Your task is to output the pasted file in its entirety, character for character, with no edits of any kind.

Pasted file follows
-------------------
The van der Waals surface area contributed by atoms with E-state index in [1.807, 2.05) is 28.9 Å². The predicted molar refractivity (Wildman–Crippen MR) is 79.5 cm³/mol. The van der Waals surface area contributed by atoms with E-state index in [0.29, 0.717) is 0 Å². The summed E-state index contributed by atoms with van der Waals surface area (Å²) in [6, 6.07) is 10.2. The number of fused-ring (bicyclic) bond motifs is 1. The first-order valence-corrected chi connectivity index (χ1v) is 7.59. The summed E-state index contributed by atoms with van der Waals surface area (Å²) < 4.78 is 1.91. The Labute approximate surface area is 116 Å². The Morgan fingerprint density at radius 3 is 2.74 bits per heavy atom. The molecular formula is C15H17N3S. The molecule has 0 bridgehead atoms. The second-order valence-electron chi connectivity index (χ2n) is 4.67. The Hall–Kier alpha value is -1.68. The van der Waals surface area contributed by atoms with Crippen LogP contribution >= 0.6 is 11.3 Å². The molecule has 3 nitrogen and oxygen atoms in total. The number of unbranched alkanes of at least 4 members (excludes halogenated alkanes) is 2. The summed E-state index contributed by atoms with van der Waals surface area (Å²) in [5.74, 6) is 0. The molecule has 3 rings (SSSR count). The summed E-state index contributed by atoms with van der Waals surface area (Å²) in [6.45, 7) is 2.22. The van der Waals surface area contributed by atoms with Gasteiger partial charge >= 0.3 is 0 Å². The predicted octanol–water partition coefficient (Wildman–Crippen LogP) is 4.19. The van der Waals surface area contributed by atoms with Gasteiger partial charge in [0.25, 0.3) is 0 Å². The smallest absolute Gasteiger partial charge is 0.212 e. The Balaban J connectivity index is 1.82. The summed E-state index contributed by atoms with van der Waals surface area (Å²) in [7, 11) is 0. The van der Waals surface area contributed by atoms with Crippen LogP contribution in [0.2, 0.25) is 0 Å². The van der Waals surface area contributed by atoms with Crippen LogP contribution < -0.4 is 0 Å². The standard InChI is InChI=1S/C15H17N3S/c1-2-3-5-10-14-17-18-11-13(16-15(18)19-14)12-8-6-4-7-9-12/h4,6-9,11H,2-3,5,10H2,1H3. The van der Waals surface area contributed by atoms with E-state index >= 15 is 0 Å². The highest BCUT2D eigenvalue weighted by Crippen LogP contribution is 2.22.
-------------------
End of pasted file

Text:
The van der Waals surface area contributed by atoms with E-state index in [1.807, 2.05) is 28.9 Å². The predicted molar refractivity (Wildman–Crippen MR) is 79.5 cm³/mol. The van der Waals surface area contributed by atoms with E-state index in [0.29, 0.717) is 0 Å². The summed E-state index contributed by atoms with van der Waals surface area (Å²) in [6, 6.07) is 10.2. The number of fused-ring (bicyclic) bond motifs is 1. The first-order valence-corrected chi connectivity index (χ1v) is 7.59. The summed E-state index contributed by atoms with van der Waals surface area (Å²) < 4.78 is 1.91. The Labute approximate surface area is 116 Å². The Morgan fingerprint density at radius 3 is 2.74 bits per heavy atom. The molecular formula is C15H17N3S. The molecule has 0 bridgehead atoms. The second-order valence-electron chi connectivity index (χ2n) is 4.67. The Hall–Kier alpha value is -1.68. The van der Waals surface area contributed by atoms with Crippen LogP contribution >= 0.6 is 11.3 Å². The molecule has 3 nitrogen and oxygen atoms in total. The number of unbranched alkanes of at least 4 members (excludes halogenated alkanes) is 2. The summed E-state index contributed by atoms with van der Waals surface area (Å²) in [5.74, 6) is 0. The molecule has 3 rings (SSSR count). The summed E-state index contributed by atoms with van der Waals surface area (Å²) in [6.45, 7) is 2.22. The van der Waals surface area contributed by atoms with Gasteiger partial charge >= 0.3 is 0 Å². The predicted octanol–water partition coefficient (Wildman–Crippen LogP) is 4.19. The van der Waals surface area contributed by atoms with Gasteiger partial charge in [0.25, 0.3) is 0 Å². The smallest absolute Gasteiger partial charge is 0.212 e. The Balaban J connectivity index is 1.82. The summed E-state index contributed by atoms with van der Waals surface area (Å²) in [7, 11) is 0. The van der Waals surface area contributed by atoms with Crippen LogP contribution in [0.2, 0.25) is 0 Å². The van der Waals surface area contributed by atoms with Crippen LogP contribution < -0.4 is 0 Å². The standard InChI is InChI=1S/C15H17N3S/c1-2-3-5-10-14-17-18-11-13(16-15(18)19-14)12-8-6-4-7-9-12/h4,6-9,11H,2-3,5,10H2,1H3. The van der Waals surface area contributed by atoms with E-state index >= 15 is 0 Å². The highest BCUT2D eigenvalue weighted by Crippen LogP contribution is 2.22.